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In time of crisis, where are the good shepherds?

Updated: December 4, 2011 11:05AM

This is the third in a series, “Letters to a Pastor.” It began with an essay John wrote years ago critical of the church in the black community.

Dear Pastor,

I hear you, man. . . . But the people perish. And yet, the clergy flourish.

So many among you, mani­cured and wearing regal, customized preacher robes and golden crosses in the pulpit, wax eloquently Sunday after Sunday about love. And yet, daily, in loveless urban streets, often within the shadow of churches, death, poverty and hopelessness rage like a relentless, violent storm — so-called light and darkness coexisting, like good neighbors.

And I wonder: How is this possible? Doesn’t the faintest presence of light dispel darkness? Where are the good shepherds?

Just the other day, I saw on a street corner in a troubled Chicago neighborhood a symbol of the state of the black church and its glaring disconnection: A proud but lifeless brick building adorned with the symbols of Christianity. It stood dark, protected by black wrought-iron bars, even as life beyond Sunday mornings ebbed and flowed up and down the avenue — unfazed and unaffected by the church that generally remains visionless regarding effectual change for a people.

In these times, far too many pastors fill their coffers on the backs of the poor. Far too many remove themselves from the daily travails of the sheep, choosing instead to dwell on faraway hills of suburban meadows where gunshots, crime and the cries of their people form not so much as a whisper as they lay their heads on peaceful pillows.

Some pastors complain that the road is too hard. Some pervert the calling, preferring the glitz and glam of being a big-shot preacher boasting a large membership, which — if a pastor has political aspirations — also translates to a hearty voting base.

Too many pastors these days trot out for news cameras amid the latest neighborhood tragedy then fade to black once cameras are gone.

Too many are MIA or else remain mum on matters of critical importance to the poor and downtrodden, are prone to going on retreats when the church ought be advancing, prone to say what is politically expedient rather than speak the unadulterated Gospel truth.

Even more conspicuous is the absence of many pastors from the front lines of any war against the ills and evil entrenched all around their churches.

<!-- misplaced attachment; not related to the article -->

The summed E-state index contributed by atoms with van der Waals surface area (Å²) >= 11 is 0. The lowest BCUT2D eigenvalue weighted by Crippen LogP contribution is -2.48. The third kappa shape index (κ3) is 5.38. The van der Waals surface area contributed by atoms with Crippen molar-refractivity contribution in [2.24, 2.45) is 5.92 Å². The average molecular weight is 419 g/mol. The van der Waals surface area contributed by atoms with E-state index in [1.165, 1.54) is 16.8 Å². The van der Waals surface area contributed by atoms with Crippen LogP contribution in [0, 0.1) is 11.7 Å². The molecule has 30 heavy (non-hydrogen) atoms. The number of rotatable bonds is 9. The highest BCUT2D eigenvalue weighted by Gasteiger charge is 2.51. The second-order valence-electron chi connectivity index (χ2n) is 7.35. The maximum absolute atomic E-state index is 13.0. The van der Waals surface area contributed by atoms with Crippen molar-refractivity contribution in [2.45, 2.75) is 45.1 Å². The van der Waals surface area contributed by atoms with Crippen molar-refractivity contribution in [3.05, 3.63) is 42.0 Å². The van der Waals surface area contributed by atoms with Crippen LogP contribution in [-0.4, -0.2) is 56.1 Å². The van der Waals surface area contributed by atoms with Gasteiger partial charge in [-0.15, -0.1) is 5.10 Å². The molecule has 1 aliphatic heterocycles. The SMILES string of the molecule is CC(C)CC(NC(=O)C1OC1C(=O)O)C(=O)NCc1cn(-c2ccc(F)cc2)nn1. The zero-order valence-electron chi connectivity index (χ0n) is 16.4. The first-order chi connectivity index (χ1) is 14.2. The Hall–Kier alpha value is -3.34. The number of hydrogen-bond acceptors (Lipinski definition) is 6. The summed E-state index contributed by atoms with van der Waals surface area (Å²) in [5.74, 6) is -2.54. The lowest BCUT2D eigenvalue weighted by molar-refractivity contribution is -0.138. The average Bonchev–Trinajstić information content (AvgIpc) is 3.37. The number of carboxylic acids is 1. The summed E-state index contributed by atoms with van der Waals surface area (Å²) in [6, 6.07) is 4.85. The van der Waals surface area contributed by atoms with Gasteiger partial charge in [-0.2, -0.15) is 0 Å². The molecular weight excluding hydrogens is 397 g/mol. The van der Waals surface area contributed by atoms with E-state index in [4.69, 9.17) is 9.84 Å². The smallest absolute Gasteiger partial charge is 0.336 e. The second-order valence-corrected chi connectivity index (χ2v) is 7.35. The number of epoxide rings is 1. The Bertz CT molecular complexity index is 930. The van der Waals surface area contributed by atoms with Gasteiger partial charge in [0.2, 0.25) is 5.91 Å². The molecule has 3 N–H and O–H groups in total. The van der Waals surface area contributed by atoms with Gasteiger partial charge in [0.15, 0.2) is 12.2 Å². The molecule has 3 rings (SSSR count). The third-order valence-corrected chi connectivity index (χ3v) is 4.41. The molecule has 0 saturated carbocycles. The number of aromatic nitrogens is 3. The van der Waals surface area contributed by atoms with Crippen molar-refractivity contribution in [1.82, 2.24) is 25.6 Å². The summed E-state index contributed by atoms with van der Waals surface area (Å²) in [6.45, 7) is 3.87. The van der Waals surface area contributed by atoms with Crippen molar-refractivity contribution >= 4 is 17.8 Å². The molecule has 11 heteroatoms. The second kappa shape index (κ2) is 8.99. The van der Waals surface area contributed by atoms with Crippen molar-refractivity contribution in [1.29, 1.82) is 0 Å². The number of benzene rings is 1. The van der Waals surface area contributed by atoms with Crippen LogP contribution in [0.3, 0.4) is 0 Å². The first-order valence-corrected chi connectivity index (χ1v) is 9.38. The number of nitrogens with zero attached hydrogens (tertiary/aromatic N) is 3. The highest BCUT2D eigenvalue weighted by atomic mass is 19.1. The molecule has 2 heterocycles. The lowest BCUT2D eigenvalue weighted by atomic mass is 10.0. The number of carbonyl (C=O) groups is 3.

In these times, sheep care for the shepherd.

I have seen pastors use the Bible to browbeat folks into giving their last dollar for “the church” then leave even faithful longtime members to fend for themselves at times of crisis, or else make them feel like beggars when asking the church for help.

But isn’t that why the church exists? Isn’t it supposed to mirror the early church in the book of Acts? Isn’t the church the body, not the building?

Do bricks have souls?

And yet, the twisted focus of this American paradigm of Christianity is one that erects multimillion-dollar edifices, even in the ’hood, leaving congregations saddled with debt for near perpetuity.

It is a model that resembles a more insidious pimpology — carried out all in the name of God. One that systematically takes from the poor and exchanges for their tithe, talents and time a soothing, yet milquetoast, brand of Christianity that leaves them dependent on the institution of church rather than on the living Christ — without the transformative power to break generational curses.

I have witnessed the love of the church wax cold, even as the world itself has grown colder — poverty rising like the morning sun, murder stealing our sons and daughters and the socio-economic gap ever widening.

Preaching these days has become big pimping and the focus of the church insular and characterized by pastoral anniversaries, mega-faith conferences, by holy convocations and other church fare that are more about glorifying man than God.

Clearly, it’s not all pastors, but enough to make the issue pervasive and this son of the church cry. I would be without hope were it not for the words of Jeremiah 23 that warns “shepherds who are destroying and scattering the sheep of my pasture” and assures punishment for them, but that also promises that the lost sheep will be restored.

I pray, dear pastor, that you will be part of the promised wind of change and restoration. For the people perish.

Next and final part: Your First Love

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